Let me ask you something. Like I see it as a guy who’s focused on the legal vertical, which is hyper-competitive where we don’t get access to nothing, right? They’re not giving us client lists. They’re not letting us do the – you know we can do retargeting online but we’re not, you know, we’re not getting involved with their list management per se. It does seem that to work in restaurants… This is not just about getting a website to be in the three pack for Italian, or, you know, spending money on Yelp or something like that. I mean, this sounds like a holistic, “Hey, how are we going to totally bridge the gap between what is available from email to social to potentially organic or paid?” But how does that what does that continue on that path to get a butt in seats? I assume that with promotions, and discounts, and free desserts or drink – whatever it is – that you’re able to get better tracking than most, because that will follow. But talk to me a little bit about what you’ve done, because it sounds like it is beyond with my definition of digital, which is website SEO, PPC, paid social… You know, maybe, you know, email beyond that. Like, not what is the secret sauce, but what is the playbook for restaurants generally, even if we’re not going into your secret sauce?
Matt Plapp 6:04
Let me give you a stat. And I actually just wrote this this morning, because I’m working… I’m doing two focus groups today with a bunch of restaurants because I’m trying to just bounce some ideas off them. I’m like “Well shit I might as well just talk to them.” The average American checks their phone every 5.5 minutes. They do it 11 times per hour, 62 times a day, 2000 [per month]. Like, think about that. That was 2000 times a month. I think it’s closer to 3000 times a month based on these numbers, because I was doing the math, but 11 times an hour, somebody picks this phone up. Now in the restaurant space– being different than a lot of other spaces– somebody buys a car every three to five years and they’re going who has the car they want, who has the deal they want. If there’s a relationship, they’re calling an attorney, when the shit hits the fan, and they need something. They’re eating at restaurants two to three times a day sometimes. And so for a restaurant, the idea is, how do you show up on one of those touches every five minutes, because there’s on average, eight apps they’re visiting per day. And within those apps are Facebook, Instagram, Gmail is one of the biggest ones, and then email on top of that, YouTube, and then the browser on their phone. And so when you think about what needs to happen for success as the restaurant, the problem they have is you look at social media. If you chop it in the middle, you got social, you got media. What we have found is that over the years restaurants have morphed into “Hey, I don’t have to buy radio or TV or billboards or direct mail anymore. I have Facebook, Instagram, Tik Tok and email. I’m just gonna morph that timeline into a shitshow of posts about media. And all we do is advertise on it.” And people tune it out. So if you look at Papa John’s, 7 million followers, and they get 100 people some days engaged in their posts. They have completely lost the entire 7 million people because they’re not using the platform right.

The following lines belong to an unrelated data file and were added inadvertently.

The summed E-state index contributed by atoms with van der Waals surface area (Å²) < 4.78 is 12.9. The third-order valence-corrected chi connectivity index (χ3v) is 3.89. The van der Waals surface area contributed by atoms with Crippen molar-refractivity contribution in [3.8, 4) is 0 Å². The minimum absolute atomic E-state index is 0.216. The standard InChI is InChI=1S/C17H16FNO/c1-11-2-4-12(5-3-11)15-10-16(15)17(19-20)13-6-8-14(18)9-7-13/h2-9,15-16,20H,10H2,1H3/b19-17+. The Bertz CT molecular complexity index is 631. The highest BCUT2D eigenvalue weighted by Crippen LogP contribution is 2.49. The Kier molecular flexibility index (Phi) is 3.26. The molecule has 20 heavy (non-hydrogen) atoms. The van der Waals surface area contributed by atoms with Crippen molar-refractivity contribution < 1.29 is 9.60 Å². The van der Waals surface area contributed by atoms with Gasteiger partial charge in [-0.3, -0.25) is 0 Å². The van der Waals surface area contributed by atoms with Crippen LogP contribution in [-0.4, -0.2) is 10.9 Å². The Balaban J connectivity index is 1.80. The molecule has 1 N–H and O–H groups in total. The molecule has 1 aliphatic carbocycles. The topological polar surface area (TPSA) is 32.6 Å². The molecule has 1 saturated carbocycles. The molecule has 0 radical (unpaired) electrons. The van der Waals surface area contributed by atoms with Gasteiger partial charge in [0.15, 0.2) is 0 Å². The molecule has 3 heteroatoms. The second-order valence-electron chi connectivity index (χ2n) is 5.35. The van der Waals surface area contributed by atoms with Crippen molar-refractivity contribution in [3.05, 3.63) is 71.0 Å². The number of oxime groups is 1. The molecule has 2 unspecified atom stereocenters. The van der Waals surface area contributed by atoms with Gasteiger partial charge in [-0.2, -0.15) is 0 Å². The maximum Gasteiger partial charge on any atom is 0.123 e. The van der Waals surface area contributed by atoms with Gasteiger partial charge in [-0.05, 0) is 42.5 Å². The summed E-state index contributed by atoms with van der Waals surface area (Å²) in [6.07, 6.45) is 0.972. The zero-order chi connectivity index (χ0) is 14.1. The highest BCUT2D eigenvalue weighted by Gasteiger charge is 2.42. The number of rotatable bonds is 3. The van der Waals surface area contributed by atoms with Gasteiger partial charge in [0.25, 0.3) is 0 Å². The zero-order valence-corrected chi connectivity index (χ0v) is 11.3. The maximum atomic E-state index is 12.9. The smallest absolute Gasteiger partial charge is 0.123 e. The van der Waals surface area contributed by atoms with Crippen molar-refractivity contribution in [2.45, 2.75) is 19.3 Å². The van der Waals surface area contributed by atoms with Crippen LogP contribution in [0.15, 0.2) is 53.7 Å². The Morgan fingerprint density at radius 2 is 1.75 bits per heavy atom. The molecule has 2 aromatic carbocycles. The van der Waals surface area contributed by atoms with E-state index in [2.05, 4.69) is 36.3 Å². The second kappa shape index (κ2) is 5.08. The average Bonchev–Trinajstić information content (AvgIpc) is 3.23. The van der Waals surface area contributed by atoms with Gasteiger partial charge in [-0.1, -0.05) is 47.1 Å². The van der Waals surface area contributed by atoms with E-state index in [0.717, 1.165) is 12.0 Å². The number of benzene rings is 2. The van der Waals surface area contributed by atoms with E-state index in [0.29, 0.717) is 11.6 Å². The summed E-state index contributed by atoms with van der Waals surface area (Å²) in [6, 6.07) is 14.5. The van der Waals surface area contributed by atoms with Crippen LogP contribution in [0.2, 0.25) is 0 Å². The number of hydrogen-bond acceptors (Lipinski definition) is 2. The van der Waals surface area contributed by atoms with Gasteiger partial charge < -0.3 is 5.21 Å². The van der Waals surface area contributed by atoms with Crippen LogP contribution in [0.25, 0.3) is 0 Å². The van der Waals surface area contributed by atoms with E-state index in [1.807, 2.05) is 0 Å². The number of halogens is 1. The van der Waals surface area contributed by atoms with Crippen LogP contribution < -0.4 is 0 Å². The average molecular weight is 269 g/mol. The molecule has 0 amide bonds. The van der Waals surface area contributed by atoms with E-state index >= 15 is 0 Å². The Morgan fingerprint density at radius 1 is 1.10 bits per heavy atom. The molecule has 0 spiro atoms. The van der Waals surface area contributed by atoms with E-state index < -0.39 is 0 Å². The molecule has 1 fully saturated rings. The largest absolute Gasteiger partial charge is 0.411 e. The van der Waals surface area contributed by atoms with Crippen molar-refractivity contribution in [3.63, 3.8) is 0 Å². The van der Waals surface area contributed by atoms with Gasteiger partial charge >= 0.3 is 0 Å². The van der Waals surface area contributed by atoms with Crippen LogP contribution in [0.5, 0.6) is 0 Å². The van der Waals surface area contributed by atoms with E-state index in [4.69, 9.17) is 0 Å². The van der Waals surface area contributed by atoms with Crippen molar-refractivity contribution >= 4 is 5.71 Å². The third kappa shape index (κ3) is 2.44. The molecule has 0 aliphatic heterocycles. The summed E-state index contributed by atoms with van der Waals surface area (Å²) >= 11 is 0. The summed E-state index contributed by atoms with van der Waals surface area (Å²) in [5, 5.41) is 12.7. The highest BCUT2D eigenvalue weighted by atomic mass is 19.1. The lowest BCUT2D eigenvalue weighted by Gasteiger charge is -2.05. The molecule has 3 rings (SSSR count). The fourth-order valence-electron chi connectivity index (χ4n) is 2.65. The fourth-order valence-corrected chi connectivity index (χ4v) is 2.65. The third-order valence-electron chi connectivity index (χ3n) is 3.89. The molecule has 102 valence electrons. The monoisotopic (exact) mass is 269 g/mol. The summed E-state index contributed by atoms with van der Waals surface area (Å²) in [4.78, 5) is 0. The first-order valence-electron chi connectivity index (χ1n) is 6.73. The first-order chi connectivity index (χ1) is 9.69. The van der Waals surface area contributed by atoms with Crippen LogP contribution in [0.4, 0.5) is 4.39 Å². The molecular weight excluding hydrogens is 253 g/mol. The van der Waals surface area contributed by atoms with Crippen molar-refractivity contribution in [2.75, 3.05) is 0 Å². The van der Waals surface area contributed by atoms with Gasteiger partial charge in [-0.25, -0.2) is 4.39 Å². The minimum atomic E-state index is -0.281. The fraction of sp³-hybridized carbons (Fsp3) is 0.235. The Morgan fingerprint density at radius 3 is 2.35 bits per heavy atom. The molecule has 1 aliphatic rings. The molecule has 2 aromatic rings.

Seth Price 7:59
And they likely liked it for some promotion back in the day and just don’t care.
Matt Plapp 8:03
Yeah. And so what we teach restaurants… What we found, you’ve got consumers go into eight apps every five minutes. They’re getting on the phone… We do it, you and I do it. We get on there. Look at our texts… And so it’s how do I get a restaurant to show up in one of those? Well, it’s not going to show up if all you talk about your food. You need to talk about the high school football team that just won the state championship, the girls lacrosse team that just won the championship, the high school band that was just flown to Hawaii to be one of eight bands in the Pearl Harbour Day Parade, which happened to my kids High School. Nobody talks about it. Well, if you talk about topics that are social, you get on people’s timelines. If you send emails out that aren’t always about your restaurant, people will open them. The other day. I got an email from a company called The Goat, it’s a shoe place. I wear orange Jordans every day. I have a bunch of them. I have like 30 pairs of orange shoes and I bought a lot on from The Goat. I got an email from The Goat not about anything else, but about Air Jordans. I opened the email, guess what? There’s an orange Air Jordan. Guess who clicked it? Me? Guess who bought another pair of orange Jordans? Me. They came in yesterday. And so I was telling this to a restaurant. I’m like, “think about it. If they over 52 weeks a year, just randomly email me stupid crap about shoes. Eventually that email becomes not open never clicked.” But because they look at what I’m doing with their brand, and they email me very specific stuff, I open and I buy. So look at that from your restaurant standpoint. People don’t need it. They eat at your restaurant, they love your pizza. They do not need to hear about your pizza every week. But they would love to hear about something in the community, that something’s happening down the street. They know that you’re a parent that lives in that zip code. “Hey, by the way, there’s a Fall Harvest Festival happening, they got a cool corn maze. They got this, they got that. Here’s a here’s a link to their tickets.” So it’s It’s how do you create those marketing touches as social versus media?